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Melvil Decimal System: 458.0

Wording: Language > Italian > School Texts > Not set

Dewmoji: đŸ’Ŧ > 🇮🇹 > ? > ?

0
Information
183,829
ℹī¸
1
Philosophy and Psychology
172,351
💭
2
Religion
443,755
🙏đŸŊ
3
Social Sciences
952,115
đŸ‘Ģ
4
Language
123,707
đŸ’Ŧ
5
Mathematics and Science
297,296
đŸ”Ŧ
6
Technology
692,375
💡
7
Arts and Recreation
669,452
🎨
8
Literature
891,726
📚
9
Biography and History
567,666
đŸ—ŋ
40
Language
9,189
đŸ’Ŧ
41
Linguistics
13,354
🏷
42
English
48,914
đŸ‡Ŧ🇧
43
German
9,336
🇩đŸ‡Ē
44
French
7,358
đŸ‡Ģ🇷
45
Italian
2,903
🇮🇹
46
Spanish
8,805
đŸ‡Ē🇸
47
Latin
2,015
📜
48
Greek
1,973
đŸ‡Ŧ🇷
49
Other Languages
19,860
🗨
450
Italian
226
🇮🇹
451
Orthography
94
452
Etymology
73
453
Dictionaries
506
📕
454
[Formerly "Synonyms"; No longer used]
23
🤷
455
Grammar
172
456
[Formerly "Prosody"; No longer used]
16
🤷
457
Dialects
242
458
School Texts
1,430
459
Romanian and Wallachian
121
🇷🇴
458.0
36
458.1
30
458.2
476
458.3
354
458.4
5
458.5458.6
90
458.7
1
458.8
1
458.9
458.00
28
458.01458.02
6
458.03
1
458.04458.05458.06458.07
1
458.08458.09

Works under MDS 458.0

1–32 of 32 titles | covers | shelf

Wording

1922 Edition
Modern language
Emoji

"Far Friends"

MDS classes with significant recommendations overlap, excluding ones under the same top-level class.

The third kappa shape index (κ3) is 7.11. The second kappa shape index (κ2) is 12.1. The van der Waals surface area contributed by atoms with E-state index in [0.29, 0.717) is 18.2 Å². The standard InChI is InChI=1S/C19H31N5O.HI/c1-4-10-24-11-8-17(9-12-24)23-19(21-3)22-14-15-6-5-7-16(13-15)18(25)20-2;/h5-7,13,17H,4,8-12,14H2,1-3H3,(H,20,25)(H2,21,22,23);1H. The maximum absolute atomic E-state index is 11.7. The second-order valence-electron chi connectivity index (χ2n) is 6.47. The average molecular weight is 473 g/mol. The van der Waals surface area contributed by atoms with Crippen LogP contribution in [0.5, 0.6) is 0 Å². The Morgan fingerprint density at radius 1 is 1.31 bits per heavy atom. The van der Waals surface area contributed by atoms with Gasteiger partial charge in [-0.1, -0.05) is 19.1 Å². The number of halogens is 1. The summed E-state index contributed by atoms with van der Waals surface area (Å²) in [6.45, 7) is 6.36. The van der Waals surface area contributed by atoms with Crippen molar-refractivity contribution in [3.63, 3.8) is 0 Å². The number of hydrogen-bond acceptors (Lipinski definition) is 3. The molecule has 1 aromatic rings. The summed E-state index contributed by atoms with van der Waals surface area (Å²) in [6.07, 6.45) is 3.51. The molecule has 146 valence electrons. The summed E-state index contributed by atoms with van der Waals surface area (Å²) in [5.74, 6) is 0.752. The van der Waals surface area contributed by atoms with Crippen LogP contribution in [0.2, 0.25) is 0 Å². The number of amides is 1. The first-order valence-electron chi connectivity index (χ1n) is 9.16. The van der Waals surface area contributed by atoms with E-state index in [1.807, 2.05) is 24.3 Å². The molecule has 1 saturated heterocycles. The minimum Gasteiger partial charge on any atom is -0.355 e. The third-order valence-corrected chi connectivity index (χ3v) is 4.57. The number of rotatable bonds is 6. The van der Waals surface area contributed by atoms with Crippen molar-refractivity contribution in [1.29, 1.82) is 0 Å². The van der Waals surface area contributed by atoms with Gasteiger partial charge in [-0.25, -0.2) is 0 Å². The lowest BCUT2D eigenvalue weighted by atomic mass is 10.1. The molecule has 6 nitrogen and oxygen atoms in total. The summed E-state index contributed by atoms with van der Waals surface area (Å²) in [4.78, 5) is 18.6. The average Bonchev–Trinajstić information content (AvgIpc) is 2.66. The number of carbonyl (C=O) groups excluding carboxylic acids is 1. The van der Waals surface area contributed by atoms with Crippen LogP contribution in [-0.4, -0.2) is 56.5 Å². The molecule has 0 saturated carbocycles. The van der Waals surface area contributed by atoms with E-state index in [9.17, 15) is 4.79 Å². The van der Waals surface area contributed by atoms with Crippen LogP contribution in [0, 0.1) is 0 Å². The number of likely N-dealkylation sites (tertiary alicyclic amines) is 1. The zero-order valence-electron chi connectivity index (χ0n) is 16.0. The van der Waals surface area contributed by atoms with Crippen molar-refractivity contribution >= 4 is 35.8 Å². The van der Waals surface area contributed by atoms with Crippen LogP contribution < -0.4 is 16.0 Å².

None

What is MDS?

Melvil stands for "Melvil Decimal System," named after Melvil Dewey, the famous librarian. Melvil Dewey invented his Dewey Decimal System in 1876, and early versions of his system are in the public domain.

More recent editions of his system are in copyright, and the name "Dewey," "Dewey Decimal," "Dewey Decimal Classification" and "DDC" are registered trademarked by OCLC, who publish periodic revisions.

LibraryThing's MDS system is based on the classification work of libraries around the world, whose assignments are not copyrightable. MDS "scheduldes" (the words that describe the numbers) are user-added, and based on public domain editions of the system.

The Melvil Decimal System is NOT the Dewey Decimal System of today. Wordings, which are entered by members, can only come from public domain sources. The base system is the Free Decimal System, a public domain classification created by John Mark Ockerbloom. Where useful or necessary, wording comes from the 1922 edition of the Dewey Decimal System. Language and concepts may be changed to fit modern tastes, or to better describe books cataloged. Wordings may not come from in-copyright sources.

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